The area around modern day south Bihar and parts of eastern UP, along the Ganges formed the Magadha. In the course of about 200 years, Magadha emerged as a prominent mahajanapada. It was under the rule of the Nanda dynasty. The factors which favoured the rise of Magadha are as follows:
- This region is irrigated by rivers, like Ganga and Son and other tributaries of Ganga. Hence, the land was fertile and there was plenty of water. Fertile land ensured high crop yield. So, this area was prosperous. These rivers also served as good channel for water transport.
- Some parts of Magadha had dense forest. The forest provided plenty of wood. Wood could be used for making buildings, chariots and carts. Elephants could be captured from the forest and trained for the army.
Bimbisara and Ajatasattu were two powerful rulers to rule over Magadha. They used all the possible means to conquer other janapadas.
Mahapadma Nanda was another powerful ruler. He further spread the Magadha territory to the north-western part of the subcontinent.
The Magadhan rulers were so powerful that even the army of Alexander the Great was afraid to venture into their territory. You may be aware that Alexander the Great was harbouring the ambitions to conquer the world. He was the king of Macedonia in Europe.
Rajgriha (the present day Rajgir) was the capital of Magadha. Later, the capital was shifted to Pataliputra which is known as Patna in the modern times. The term ‘patali’ means ‘port’ and ‘putra’ means ‘son’. Thus the term ‘Pataliputra’ means ‘son of the port’.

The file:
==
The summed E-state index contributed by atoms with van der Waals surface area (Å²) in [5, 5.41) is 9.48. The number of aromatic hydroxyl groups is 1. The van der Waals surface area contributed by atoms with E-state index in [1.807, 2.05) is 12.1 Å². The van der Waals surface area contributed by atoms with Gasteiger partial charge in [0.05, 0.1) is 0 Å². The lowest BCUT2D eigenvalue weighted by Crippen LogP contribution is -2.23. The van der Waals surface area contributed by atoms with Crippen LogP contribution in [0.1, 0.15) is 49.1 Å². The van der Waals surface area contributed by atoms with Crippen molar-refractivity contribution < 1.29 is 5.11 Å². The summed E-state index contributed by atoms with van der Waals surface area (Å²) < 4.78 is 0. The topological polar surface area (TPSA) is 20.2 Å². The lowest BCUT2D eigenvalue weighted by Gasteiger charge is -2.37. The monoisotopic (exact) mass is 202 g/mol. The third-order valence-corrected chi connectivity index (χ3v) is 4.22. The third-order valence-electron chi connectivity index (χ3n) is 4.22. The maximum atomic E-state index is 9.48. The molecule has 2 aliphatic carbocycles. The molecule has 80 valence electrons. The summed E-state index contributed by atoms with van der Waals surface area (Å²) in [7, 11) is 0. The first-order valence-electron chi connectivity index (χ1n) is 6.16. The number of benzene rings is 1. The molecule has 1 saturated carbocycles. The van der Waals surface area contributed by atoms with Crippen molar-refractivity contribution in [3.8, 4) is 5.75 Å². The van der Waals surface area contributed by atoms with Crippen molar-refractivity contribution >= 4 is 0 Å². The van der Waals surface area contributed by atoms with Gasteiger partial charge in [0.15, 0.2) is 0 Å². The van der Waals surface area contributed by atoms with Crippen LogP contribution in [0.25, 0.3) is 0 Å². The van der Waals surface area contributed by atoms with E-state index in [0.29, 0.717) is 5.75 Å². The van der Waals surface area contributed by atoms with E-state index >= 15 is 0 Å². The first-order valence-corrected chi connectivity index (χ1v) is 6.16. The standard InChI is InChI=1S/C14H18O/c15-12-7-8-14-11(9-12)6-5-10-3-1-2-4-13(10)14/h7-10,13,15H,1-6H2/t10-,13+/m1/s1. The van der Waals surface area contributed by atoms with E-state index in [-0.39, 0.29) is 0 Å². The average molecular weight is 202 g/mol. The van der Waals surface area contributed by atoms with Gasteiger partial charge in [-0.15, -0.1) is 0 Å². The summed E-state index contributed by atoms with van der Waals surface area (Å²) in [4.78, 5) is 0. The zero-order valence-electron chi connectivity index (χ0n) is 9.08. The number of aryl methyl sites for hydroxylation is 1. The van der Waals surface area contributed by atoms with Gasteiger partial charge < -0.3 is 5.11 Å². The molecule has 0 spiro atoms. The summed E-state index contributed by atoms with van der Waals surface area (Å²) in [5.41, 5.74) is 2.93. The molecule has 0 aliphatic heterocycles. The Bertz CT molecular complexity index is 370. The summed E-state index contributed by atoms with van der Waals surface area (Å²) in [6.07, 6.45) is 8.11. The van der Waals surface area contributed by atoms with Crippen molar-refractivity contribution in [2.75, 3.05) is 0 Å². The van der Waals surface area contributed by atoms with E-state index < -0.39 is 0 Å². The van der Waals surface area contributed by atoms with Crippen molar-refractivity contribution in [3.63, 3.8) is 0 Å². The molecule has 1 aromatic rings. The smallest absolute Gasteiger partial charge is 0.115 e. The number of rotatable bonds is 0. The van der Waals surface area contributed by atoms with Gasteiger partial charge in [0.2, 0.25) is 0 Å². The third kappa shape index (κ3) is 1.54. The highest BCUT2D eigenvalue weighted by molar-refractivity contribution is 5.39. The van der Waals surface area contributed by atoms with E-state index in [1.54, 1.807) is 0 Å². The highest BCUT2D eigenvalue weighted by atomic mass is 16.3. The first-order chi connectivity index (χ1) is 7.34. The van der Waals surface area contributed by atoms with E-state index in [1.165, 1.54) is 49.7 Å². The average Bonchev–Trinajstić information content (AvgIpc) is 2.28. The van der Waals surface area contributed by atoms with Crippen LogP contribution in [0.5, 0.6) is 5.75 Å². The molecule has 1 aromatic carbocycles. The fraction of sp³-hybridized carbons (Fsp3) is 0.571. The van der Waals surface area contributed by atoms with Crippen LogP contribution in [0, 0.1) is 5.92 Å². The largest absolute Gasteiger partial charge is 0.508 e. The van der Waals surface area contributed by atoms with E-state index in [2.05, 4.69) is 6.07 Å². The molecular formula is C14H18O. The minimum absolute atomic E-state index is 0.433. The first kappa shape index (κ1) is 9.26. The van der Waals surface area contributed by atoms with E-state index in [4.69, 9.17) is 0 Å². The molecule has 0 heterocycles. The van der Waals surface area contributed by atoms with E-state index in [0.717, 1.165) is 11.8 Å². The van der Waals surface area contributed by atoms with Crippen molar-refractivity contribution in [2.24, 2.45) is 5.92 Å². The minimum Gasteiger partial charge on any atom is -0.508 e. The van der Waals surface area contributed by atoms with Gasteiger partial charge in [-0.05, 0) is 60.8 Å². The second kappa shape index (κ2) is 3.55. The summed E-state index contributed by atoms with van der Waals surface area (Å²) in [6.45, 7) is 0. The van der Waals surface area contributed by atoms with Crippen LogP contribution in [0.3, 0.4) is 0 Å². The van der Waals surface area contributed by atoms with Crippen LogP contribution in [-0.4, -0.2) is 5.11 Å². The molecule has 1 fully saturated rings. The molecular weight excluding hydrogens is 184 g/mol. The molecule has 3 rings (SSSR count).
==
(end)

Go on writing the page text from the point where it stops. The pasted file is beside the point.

Vajji was another powerful kingdom; with its capital at Vaishali in modern day Bihar. While Magadha was under a monarchy; Vajji was under a democratic rule. The government was known as gana or sangha. A gana was not ruled by a single ruler but by a group of many rulers who were known as the raja. The rajas performed the rituals as a group and met in assemblies. Discussion and debate was used for taking major decisions. For example; preparation for a battle or plan for public welfare was chalked out by discussion in the assemblies. However, such meetings were out of bound for women, dasas and kammakaras.
Buddha and Mahavira also belonged to the ganas. Buddha and Mahavira were great thinkers of that period and their preaching are still important for us.
Many other rajas made several attempts to conquer the ganas of Vaishali. But they did not get success. The ganas survived till as later as about 1500 years ago. Finally, the last ganas were conquered by the Gupta rulers.